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I made this very simple solitaire in C++. The deck is random shuffled, I take a card and I pronunce in sequence Ace, One, Two, ..., Ten, Jack, Queen, King. If the card is exactly what I pronunced I remove the card from the deck. I iterate the process using the remained deck until I remove cards or until the deck is empty (only in this case I win). This is the code I write but I've an error in the line 62 when I use the function erase to remove a card. I can't understand which is the problem.

#include <iostream>
#include <vector>
using namespace std;

enum SUIT { HEART, CLUB, DIAMOND, SPADE };
string suit_string[] = {"HEART", "CLUB", "DIAMOND", "SPADE"};

enum VALUE { ACE, TWO, THREE, FOUR, FIVE, SIX,
    SEVEN, EIGHT, NINE, TEN, JACK, QUEEN, KING};
string value_string[] = {"ACE", "TWO", "THREE", "FOUR", "FIVE",
    "SIX", "SEVEN", "EIGHT","NINE", "TEN", "JACK", "QUEEN", "KING"};

class Card {
 public:
    Card(SUIT s, VALUE v);
    SUIT suit;
    VALUE value;
    string toString();
};

Card::Card(SUIT s, VALUE v){
    suit=s;
    value=v;
}

string Card::toString(){
    return value_string[(int)this->value]+" of "+suit_string[(int)this->suit];
}



int main() {
        vector<Card*> deck;
        for (int i=0; i<4; i++) {
            for (int j=0; j<13; j++) {
                deck.push_back(new Card((SUIT)i,(VALUE)j));
            }               
        }

        int removed_count, runs = 0;

        do{
            random_shuffle(deck.begin(),deck.end());
            removed_count=0;

            cout<<"--- Run number: "<<++runs<<"\n";
            cout<<"--- still "<<deck.size()<<" cards in the deck\n";

            for (int i=0; i<4; i++) {
                for (int j=0; j<13; j++) {
                    //cout<<i*13+j<<"\n";

                    int position=i*13+j; //from 0 to 51

                    cout<<"'"+value_string[j]+"'"<<" <-> ";

                    Card card=*(deck.at(position));
                    cout<<card.toString()<<" ";

                        if(card.value == j){
                            removed_count++;
                            deck.erase(deck.begin()+position); //problems here!
                            cout<<"removed\n";
                        }else{
                            cout<<"not removed\n";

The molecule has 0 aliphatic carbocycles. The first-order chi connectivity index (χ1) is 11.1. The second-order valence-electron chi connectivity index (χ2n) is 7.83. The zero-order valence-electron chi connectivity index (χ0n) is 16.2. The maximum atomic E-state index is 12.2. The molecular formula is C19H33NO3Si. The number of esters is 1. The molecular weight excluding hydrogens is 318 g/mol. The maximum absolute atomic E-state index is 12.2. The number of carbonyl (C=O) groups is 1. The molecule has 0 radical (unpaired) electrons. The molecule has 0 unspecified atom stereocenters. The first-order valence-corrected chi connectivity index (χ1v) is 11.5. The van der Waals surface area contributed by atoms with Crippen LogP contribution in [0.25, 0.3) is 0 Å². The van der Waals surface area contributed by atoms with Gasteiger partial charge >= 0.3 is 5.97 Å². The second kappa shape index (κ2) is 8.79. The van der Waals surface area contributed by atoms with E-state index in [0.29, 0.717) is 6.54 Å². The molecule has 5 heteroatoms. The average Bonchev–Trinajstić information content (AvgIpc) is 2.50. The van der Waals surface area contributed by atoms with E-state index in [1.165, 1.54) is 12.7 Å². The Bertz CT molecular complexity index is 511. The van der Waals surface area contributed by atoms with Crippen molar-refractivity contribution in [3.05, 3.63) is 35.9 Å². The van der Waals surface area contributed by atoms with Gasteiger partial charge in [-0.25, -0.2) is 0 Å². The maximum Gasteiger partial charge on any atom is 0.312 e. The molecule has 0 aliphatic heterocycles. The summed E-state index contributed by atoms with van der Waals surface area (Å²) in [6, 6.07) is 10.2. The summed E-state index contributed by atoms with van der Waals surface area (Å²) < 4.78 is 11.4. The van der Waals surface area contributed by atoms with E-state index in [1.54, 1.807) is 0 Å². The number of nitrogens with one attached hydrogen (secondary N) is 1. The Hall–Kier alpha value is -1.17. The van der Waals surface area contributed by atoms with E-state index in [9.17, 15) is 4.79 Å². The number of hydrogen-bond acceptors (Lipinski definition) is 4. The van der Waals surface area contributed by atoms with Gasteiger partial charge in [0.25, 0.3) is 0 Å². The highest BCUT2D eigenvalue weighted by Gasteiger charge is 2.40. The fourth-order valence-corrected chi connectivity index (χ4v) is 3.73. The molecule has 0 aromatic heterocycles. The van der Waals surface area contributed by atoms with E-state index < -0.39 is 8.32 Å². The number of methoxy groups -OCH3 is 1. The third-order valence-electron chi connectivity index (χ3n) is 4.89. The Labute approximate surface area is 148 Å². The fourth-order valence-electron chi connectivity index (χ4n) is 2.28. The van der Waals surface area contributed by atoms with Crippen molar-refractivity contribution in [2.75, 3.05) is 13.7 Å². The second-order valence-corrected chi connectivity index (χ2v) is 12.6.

}

                    }               
            }
            if(deck.empty()) break;
        }while(removed_count>0);

        if(deck.empty()){
            cout<<"You win!\n";
        }else{
            cout<<"You lose!\n";
        }

        return 0;
}
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as a side note your code is just wrong when it comes to memory handling... you arent deleting your new-ed Cards... have a vector of unique_ptrs if you insist on storing pointers, not values. –  NoSenseEtAl Sep 28 '12 at 12:05
1  
Putting pointers in a vector without managing the objects somewhere else is generally a bad idea. You must somehow ensure that all objects are properly released. Better use std::shared_ptr or std::unique_ptr, or even better, store the objects themselves. –  phresnel Sep 28 '12 at 12:05
1  
I would have expected your problems to be here deck.at(position), because once you start erasing cards you cannot use position 51 anymore. –  Bo Persson Sep 28 '12 at 12:12
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1 Answer

up vote 4 down vote accepted

Well, when I launch it, I get

'KING' <-> terminate called after throwing an instance of 'std::out_of_range'
  what():  vector::_M_range_check

Obviously that means you are trying to access something beyond the vector bounds. You are erasing an element in the cycle:

deck.erase(deck.begin()+position);

After this hits, the size of the vector will be 51 instead of 52. However, your cycles are handling 52 values, as you clearly mention in this comment:

int position=i*13+j; //from 0 to 51

So after the item is removed and there are 51 items left in the deck (0 to 50), the last iteration will still try to access the 51st element and crash. The actual line where it fails is this one:

Card card=*(deck.at(position));

when the state is the following: enter image description here

As you can see, there are 51 elements in the vector, and *(deck.at(position)) will try to access the 52nd one (which index is 51 since you count from zero), and throw the exception.

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Everyone loves off-by-one errors :) –  Mihai Todor Sep 28 '12 at 12:34
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